BAGHDAD -- Thirty-one US soldiers were injured early today in a car bomb attack on their barracks near Mosul, a day after gunmen killed a US soldier guarding a gas station in the same northern Iraqi city, the military said.
The injuries of the 31 soldiers were mostly caused by flying debris and none was life-threatening, the military said. Reuters news agency reported that a car believed to be driven by a suicide bomber failed to stop at an entry point to the soldiers' base. When soldiers fired at the vehicle, it exploded.
The blast followed the death of a soldier from the US Army's 101st Airborne Division, Brigadier General Mark Kimmitt said in Baghdad.
"Four Iraqi males traveling in vehicles stopped approximately 50 meters from a gas station in Mosul and opened fire on coalition soldiers guarding the station," Kimmitt said. "One coalition soldier died of gunshot wounds in that attack."
Hours after the killing, three US soldiers in Mosul were wounded when a bomb exploded as their patrol passed, a US military spokesman said on condition of anonymity.
On Sunday, a soldier was killed and two others were wounded when insurgents detonated a roadside bomb in Mosul.
Also yesterday, Iraqi police in Baqouba, 35 miles north of Baghdad, discovered an explosive device near the government building, Kimmitt said. A member of the police bomb squad tried to defuse the bomb, but it exploded and killed him.
Kimmitt said there were 18 engagements between Iraqi guerrillas and US-led coalition forces in the past week, a marked decline over previous weeks.
"These numbers are significantly lower than recent norms, although we anticipate and are fully prepared for any upturn in attacks in the days and weeks ahead," he said.
A total of 445 US soldiers have died in Iraq since the US-led invasion on March 20. Of those, 308 died in hostile action.
In other developments:
A South Korean company said yesterday it would withdraw its 60 workers from a power line project in Iraq because gunmen killed two of its engineers. Seoul's Omu Electric Co. has been building transmission towers in the north of the country since October under contract with Washington Group International, based in Boise, Idaho.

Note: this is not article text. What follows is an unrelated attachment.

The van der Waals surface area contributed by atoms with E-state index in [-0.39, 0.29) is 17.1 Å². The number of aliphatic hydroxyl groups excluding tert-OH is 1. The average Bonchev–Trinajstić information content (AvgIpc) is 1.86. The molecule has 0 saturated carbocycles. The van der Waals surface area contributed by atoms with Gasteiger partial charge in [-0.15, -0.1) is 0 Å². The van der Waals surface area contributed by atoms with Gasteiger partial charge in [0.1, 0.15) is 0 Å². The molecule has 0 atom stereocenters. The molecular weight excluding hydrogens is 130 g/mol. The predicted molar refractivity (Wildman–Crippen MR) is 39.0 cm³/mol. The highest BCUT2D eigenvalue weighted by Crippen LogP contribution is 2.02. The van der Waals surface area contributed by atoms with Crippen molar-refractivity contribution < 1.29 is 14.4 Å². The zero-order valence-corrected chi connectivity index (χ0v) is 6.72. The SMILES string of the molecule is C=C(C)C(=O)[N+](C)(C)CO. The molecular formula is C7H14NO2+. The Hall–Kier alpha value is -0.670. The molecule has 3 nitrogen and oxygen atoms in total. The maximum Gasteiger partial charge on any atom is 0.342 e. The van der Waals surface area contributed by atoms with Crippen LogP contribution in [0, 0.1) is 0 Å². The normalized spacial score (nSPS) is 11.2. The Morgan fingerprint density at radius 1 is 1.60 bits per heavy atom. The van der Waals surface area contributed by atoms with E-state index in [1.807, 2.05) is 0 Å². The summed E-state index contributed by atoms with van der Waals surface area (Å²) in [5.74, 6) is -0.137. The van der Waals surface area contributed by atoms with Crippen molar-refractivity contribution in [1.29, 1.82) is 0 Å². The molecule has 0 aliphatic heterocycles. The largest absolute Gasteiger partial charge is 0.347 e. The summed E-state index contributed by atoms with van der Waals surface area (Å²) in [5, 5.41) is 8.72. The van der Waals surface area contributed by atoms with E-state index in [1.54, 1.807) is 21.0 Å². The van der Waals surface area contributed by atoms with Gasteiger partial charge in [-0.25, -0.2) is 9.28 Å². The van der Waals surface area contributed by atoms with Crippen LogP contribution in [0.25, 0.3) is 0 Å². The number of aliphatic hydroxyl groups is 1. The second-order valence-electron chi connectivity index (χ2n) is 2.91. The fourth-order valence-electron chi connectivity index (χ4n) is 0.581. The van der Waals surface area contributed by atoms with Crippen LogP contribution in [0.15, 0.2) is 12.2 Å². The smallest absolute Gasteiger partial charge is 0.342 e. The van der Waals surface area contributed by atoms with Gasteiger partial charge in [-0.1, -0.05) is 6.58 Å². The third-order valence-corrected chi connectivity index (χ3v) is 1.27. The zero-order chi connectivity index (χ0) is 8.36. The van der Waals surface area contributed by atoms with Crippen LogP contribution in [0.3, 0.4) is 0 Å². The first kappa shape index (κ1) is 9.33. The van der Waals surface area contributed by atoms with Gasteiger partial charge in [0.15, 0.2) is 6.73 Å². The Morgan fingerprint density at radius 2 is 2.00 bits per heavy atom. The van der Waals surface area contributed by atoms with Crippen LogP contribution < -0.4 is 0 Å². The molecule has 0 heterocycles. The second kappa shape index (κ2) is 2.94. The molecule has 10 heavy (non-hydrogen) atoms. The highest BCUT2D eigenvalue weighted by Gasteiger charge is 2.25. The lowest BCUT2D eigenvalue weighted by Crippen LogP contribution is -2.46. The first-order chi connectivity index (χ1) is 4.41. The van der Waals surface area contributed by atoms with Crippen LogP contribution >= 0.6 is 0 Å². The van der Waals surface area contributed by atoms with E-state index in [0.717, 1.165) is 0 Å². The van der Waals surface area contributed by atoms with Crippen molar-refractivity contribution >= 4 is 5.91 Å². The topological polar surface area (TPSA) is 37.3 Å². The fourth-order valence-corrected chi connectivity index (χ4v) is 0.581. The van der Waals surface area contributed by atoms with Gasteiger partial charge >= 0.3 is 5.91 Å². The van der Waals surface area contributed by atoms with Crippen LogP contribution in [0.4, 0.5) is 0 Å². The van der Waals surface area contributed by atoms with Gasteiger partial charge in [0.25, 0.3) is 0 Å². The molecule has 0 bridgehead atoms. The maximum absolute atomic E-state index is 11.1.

Witnesses in Mosul said dozens of US soldiers cordoned the city's central neighborhood of al-Muthana during a raid yesterday, inspecting cars and searching people walking in the streets. At least three helicopters flew overhead at low altitude. "We are looking for bad guys," a soldier said without elaborating.
On Sunday, US troops in Samarra, 70 miles north of Baghdad, seized $1.9 million in cash and false identification papers in a raid targeting a man suspected of financing insurgents, said Major Josslyn Aberle, spokeswoman for the Fourth Infantry Division.
"They didn't catch the original target, but they detained one of his relatives and seized the money," Aberle said.
Iraq's Governing Council chose a dentist to replace Aquila al-Hashimi, a Shi'ite Muslim member of the 25-seat group who was assassinated in September, a council statement said. Salama al-Khufaji, a Shi'ite professor of dentistry at Baghdad University, replaced Hashimi, who was mortally wounded Sept. 20. Hashimi was the highest Iraqi official killed by suspected loyalists of Saddam Hussein. The council statement said Khufaji, one of three women on the council, comes from the southern Shiite holy city of Karbala.
Overseen by the US-led coalition, the Governing Council was installed on July 13